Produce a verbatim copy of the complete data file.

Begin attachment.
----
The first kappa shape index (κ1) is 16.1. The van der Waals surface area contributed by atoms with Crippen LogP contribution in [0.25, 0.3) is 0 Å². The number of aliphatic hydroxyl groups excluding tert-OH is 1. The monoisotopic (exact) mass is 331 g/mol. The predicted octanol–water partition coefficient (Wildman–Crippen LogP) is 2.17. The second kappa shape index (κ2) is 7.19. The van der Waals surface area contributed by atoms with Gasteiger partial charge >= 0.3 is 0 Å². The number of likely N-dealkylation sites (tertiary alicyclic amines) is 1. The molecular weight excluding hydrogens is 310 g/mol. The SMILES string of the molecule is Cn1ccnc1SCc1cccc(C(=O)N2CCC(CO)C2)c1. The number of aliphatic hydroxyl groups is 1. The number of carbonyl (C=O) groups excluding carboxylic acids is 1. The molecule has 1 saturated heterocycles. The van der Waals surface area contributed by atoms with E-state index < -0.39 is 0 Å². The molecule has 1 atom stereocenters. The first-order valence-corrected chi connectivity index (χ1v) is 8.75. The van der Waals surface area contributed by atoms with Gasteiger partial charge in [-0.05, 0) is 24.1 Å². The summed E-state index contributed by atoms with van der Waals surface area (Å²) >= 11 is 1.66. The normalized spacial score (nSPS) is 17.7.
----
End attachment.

The first kappa shape index (κ1) is 16.1. The van der Waals surface area contributed by atoms with Crippen LogP contribution in [0.25, 0.3) is 0 Å². The number of aliphatic hydroxyl groups excluding tert-OH is 1. The monoisotopic (exact) mass is 331 g/mol. The predicted octanol–water partition coefficient (Wildman–Crippen LogP) is 2.17. The second kappa shape index (κ2) is 7.19. The van der Waals surface area contributed by atoms with Gasteiger partial charge >= 0.3 is 0 Å². The number of likely N-dealkylation sites (tertiary alicyclic amines) is 1. The molecular weight excluding hydrogens is 310 g/mol. The SMILES string of the molecule is Cn1ccnc1SCc1cccc(C(=O)N2CCC(CO)C2)c1. The number of aliphatic hydroxyl groups is 1. The number of carbonyl (C=O) groups excluding carboxylic acids is 1. The molecule has 1 saturated heterocycles. The van der Waals surface area contributed by atoms with E-state index < -0.39 is 0 Å². The molecule has 1 atom stereocenters. The first-order valence-corrected chi connectivity index (χ1v) is 8.75. The van der Waals surface area contributed by atoms with Gasteiger partial charge in [-0.05, 0) is 24.1 Å². The summed E-state index contributed by atoms with van der Waals surface area (Å²) >= 11 is 1.66. The normalized spacial score (nSPS) is 17.7.